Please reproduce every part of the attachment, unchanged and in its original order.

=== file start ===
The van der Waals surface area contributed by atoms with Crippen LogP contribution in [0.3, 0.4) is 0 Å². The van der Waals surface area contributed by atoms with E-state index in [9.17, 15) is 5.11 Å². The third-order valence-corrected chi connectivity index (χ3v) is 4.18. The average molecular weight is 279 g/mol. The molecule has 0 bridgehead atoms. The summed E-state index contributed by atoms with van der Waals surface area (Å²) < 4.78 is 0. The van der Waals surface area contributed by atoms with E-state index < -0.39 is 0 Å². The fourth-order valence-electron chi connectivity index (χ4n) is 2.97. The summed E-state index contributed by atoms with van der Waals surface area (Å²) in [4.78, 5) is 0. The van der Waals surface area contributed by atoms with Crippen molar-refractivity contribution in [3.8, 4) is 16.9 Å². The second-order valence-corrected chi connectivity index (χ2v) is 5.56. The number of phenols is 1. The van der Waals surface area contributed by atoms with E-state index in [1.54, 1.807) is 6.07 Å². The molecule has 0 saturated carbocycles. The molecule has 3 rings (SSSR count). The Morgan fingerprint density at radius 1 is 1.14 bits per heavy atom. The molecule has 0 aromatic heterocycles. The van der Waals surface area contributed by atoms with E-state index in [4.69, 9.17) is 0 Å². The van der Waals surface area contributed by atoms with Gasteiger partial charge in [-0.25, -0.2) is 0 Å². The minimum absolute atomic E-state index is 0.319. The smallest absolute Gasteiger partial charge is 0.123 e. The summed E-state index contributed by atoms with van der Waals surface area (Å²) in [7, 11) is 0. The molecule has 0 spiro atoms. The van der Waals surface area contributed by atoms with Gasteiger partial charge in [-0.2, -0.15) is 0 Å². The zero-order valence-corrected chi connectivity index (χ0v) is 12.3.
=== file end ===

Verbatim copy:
The van der Waals surface area contributed by atoms with Crippen LogP contribution in [0.3, 0.4) is 0 Å². The van der Waals surface area contributed by atoms with E-state index in [9.17, 15) is 5.11 Å². The third-order valence-corrected chi connectivity index (χ3v) is 4.18. The average molecular weight is 279 g/mol. The molecule has 0 bridgehead atoms. The summed E-state index contributed by atoms with van der Waals surface area (Å²) < 4.78 is 0. The van der Waals surface area contributed by atoms with E-state index < -0.39 is 0 Å². The fourth-order valence-electron chi connectivity index (χ4n) is 2.97. The summed E-state index contributed by atoms with van der Waals surface area (Å²) in [4.78, 5) is 0. The van der Waals surface area contributed by atoms with Crippen molar-refractivity contribution in [3.8, 4) is 16.9 Å². The second-order valence-corrected chi connectivity index (χ2v) is 5.56. The number of phenols is 1. The van der Waals surface area contributed by atoms with E-state index in [1.54, 1.807) is 6.07 Å². The molecule has 0 saturated carbocycles. The molecule has 3 rings (SSSR count). The Morgan fingerprint density at radius 1 is 1.14 bits per heavy atom. The molecule has 0 aromatic heterocycles. The van der Waals surface area contributed by atoms with E-state index in [4.69, 9.17) is 0 Å². The van der Waals surface area contributed by atoms with Gasteiger partial charge in [-0.25, -0.2) is 0 Å². The minimum absolute atomic E-state index is 0.319. The smallest absolute Gasteiger partial charge is 0.123 e. The summed E-state index contributed by atoms with van der Waals surface area (Å²) in [7, 11) is 0. The molecule has 0 spiro atoms. The van der Waals surface area contributed by atoms with Gasteiger partial charge in [-0.2, -0.15) is 0 Å². The zero-order valence-corrected chi connectivity index (χ0v) is 12.3.